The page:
Quicken has been promising a new Mac version for a couple of years now. It has been delayed time and time again. In fact, some in the tech press have called it vaporware. However, it seems that they are finally about to release it. I received an email from Intuit saying that the new version will be released by the end of this month. It is called Quicken Essentials for Mac. The screenshots look attractive, but is it worth it for me to spend any more money on software to help manage my money? After all, I find something that I dislike in all of them.

My needs in money management are pretty simple. I manually enter the data and I just want to know the bottom line to avoid possible overdrafts. With that in mind, I’m now trying a new approach to managing my checkbook. I’ve created an Excel spreadsheet that will house my transaction data. I tried a few iterations of my own, but I’ve taken a liking to the attractive Excel 2008 checkbook template that Microsoft offers for download on their Mactopia website.

So far, I like the complete control over the fields and information that I can store using Excel over a money application. Over time, I’ll see if tweaking the spreadsheet will be enough to satisfy my needs. If not, perhaps I’ll test drive Quicken’s new offering. Maybe they’ll get it right this time.

Snow Leopard Crashed My Mac Mini

Tonight, for the first time in the 2.5+ years that I’ve owned my Mac Mini, my entire OS X 10.6 crashed top-to-bottom. WTF? I’m awe struck.

The above text was my post to Twitter this evening. It’s true. I woke up my Mac Mini tonight and in the middle of writing an email on Gmail.com in Safari, the entire OS failed, resulting in a dimmed, dark screen saying to power off my computer and restart. I’d never seen that before in my life. A report was sent to Apple. What in the world could have happened? I only had three open programs at the time. Let’s hope I never see that message again.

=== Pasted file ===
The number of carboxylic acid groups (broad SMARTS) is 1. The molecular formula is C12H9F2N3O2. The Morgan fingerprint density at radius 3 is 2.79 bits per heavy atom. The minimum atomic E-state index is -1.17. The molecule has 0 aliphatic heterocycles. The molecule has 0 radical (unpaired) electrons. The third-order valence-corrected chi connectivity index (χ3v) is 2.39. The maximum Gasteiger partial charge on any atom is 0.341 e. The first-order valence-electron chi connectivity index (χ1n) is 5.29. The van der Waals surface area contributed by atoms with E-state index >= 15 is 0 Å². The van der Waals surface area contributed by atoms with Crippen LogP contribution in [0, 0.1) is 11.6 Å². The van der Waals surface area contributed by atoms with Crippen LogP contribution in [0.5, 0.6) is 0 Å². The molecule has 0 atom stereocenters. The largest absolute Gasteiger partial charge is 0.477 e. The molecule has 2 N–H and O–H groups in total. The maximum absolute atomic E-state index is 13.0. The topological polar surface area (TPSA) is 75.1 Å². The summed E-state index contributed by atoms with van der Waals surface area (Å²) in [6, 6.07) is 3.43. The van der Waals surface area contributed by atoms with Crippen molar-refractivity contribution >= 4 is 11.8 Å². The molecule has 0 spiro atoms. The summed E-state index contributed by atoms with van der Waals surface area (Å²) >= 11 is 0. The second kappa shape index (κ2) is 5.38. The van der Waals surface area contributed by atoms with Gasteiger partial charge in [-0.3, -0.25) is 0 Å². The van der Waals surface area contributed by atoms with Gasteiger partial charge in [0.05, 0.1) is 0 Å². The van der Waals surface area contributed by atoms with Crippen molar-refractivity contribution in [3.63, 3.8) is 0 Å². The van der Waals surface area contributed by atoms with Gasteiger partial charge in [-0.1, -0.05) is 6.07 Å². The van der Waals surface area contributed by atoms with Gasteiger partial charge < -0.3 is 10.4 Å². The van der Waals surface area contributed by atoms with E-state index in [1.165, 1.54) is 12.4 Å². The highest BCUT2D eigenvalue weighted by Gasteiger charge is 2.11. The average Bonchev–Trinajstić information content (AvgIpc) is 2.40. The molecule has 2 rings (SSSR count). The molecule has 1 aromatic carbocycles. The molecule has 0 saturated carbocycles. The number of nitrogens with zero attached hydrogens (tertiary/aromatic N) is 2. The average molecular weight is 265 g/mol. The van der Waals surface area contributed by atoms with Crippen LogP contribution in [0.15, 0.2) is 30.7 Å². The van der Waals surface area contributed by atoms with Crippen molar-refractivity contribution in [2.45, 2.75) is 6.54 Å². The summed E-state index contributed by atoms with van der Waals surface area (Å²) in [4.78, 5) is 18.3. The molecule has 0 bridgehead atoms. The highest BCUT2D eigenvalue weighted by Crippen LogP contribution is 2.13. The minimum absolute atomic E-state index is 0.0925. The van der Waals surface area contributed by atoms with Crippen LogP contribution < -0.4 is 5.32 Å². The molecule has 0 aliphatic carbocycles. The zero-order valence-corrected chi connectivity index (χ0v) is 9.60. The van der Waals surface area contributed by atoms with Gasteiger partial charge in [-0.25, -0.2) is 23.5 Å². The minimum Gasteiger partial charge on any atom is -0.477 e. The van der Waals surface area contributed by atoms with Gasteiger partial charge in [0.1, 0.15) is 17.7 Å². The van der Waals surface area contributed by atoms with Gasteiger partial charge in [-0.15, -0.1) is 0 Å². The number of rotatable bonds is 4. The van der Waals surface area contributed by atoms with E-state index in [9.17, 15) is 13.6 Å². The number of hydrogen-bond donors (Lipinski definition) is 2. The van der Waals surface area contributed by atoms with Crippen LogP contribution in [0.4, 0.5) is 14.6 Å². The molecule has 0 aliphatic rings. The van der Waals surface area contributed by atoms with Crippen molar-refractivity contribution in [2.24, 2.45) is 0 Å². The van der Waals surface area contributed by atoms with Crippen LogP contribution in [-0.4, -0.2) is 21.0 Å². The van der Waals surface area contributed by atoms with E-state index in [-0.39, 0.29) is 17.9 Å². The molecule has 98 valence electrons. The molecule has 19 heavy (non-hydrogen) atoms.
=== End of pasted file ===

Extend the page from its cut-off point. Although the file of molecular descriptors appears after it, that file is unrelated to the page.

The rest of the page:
I snapped a photo of my screen with my camera for evidence, but I’m not going to include that photo in this post because the screen showed information in my Gmail account with too much personal data.

Taco HTML Editor for Mac

I’ve been searching far and wide for a great free text HTML editor for the Mac. After several attempts, I have been unable to find one. So many of the programs I found were either discontinued or vastly underpowered.

On my Linux laptop, I’ve taken a strong liking to Bluefish. Bluefish is a great free, open-source text editor for programmers of all types. Unfortunately, the latest version of Bluefish that can be installed on Snow Leopard involves jumping through several hoops to get it on the system. Totally unacceptable.

My favorite Mac text editor for HTML and CSS is Taco. I used the 30-day trial and really enjoyed using it. In the end, I purchased the full version at a cost of $25. I believe that is a reasonable asking price for such a useful and well written piece of software. If you use a Mac and don’t want to fork out the money for far more expensive programs such as Dreamweaver or BBEdit, then Taco is the answer.